The summer is a great time to start building your aerobic foundation. An early start will give you plenty of time to build up your endurance and capacity before you hit the skin track in the winter. When you’re starting out, don’t over complicate things. If you can do a couple of activities each week that get your heart rate up for an extended period like hiking, biking, or running, you’ll be moving in the right direction. You don’t need to be redlining to do this – meaning getting your heart rate up into the 90% of capacity range (you know the feeling, when your heart is pumping so hard it kind of hurts). Finding a sweet spot in the 60% - 70% range of your max heart rate is perfect for beginner aerobic exercises. You can calculate your max heart rate by subtracting your age from 220. An easy way to get your heart rate is to take your pulse for ten seconds and multiply by six. 

Strength Training

Strength training is also an important component in splitboarding. This doesn’t mean you need to become a gym rat. But, even if you’re not planning on doing any huge days this winter, it’s still nice to have your legs in split shape before the winter starts. Adding one or two 30-min strength training sessions each week will go a long way to helping you prepare for the skin track. An easy place to start for this is by doing planks, squats, lunges, and other bodyweight exercises that can be done in your living room or backyard.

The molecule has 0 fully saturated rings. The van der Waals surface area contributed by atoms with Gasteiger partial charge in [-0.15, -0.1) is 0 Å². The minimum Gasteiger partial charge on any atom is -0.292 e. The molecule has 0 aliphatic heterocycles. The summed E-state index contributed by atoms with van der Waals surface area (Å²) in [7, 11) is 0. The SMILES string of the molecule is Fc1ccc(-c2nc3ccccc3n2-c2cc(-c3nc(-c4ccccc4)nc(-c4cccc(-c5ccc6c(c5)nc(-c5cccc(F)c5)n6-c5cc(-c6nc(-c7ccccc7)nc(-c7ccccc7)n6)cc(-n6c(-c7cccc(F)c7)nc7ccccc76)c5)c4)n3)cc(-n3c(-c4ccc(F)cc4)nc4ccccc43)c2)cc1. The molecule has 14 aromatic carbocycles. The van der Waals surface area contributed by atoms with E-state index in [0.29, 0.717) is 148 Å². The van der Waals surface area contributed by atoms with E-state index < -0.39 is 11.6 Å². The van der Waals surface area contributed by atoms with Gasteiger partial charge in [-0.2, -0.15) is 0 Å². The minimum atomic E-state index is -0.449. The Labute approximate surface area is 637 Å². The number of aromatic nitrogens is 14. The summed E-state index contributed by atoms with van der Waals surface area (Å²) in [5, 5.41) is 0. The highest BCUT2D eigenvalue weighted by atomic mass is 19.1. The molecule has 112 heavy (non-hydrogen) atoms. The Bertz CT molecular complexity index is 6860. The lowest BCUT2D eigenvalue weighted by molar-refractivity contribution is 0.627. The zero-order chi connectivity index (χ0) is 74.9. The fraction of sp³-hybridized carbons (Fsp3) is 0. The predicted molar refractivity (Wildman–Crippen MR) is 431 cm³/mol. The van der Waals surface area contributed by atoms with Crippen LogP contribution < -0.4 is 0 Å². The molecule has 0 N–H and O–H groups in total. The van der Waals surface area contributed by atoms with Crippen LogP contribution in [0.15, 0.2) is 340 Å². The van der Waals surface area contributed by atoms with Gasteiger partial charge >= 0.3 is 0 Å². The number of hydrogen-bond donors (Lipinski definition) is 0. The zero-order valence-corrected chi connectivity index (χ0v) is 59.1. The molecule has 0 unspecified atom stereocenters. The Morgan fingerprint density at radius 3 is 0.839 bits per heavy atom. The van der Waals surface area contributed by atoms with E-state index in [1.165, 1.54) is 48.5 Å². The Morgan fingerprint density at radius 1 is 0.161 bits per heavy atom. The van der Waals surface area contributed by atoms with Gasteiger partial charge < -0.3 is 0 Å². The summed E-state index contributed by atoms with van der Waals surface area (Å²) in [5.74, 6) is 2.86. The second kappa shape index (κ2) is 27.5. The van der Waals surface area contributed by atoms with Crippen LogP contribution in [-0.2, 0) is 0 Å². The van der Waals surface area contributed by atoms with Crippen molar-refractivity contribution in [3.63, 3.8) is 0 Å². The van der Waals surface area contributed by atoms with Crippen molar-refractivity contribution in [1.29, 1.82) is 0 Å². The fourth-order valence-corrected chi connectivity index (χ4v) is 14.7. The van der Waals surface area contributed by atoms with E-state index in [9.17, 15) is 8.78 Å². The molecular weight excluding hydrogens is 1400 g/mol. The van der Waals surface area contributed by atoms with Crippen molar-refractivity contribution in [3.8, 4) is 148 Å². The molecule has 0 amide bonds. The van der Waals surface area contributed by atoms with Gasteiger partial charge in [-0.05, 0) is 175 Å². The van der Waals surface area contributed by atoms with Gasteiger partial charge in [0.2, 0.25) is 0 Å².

Nutrition

Let’s not go overboard here – make sure you are staying hydrated pre and post-workout to get the most out of your training. Skip some of the junk and add more healthy meals this offseason and your body will reward you when you’re making that last steep push before you get to ride fresh pow in December!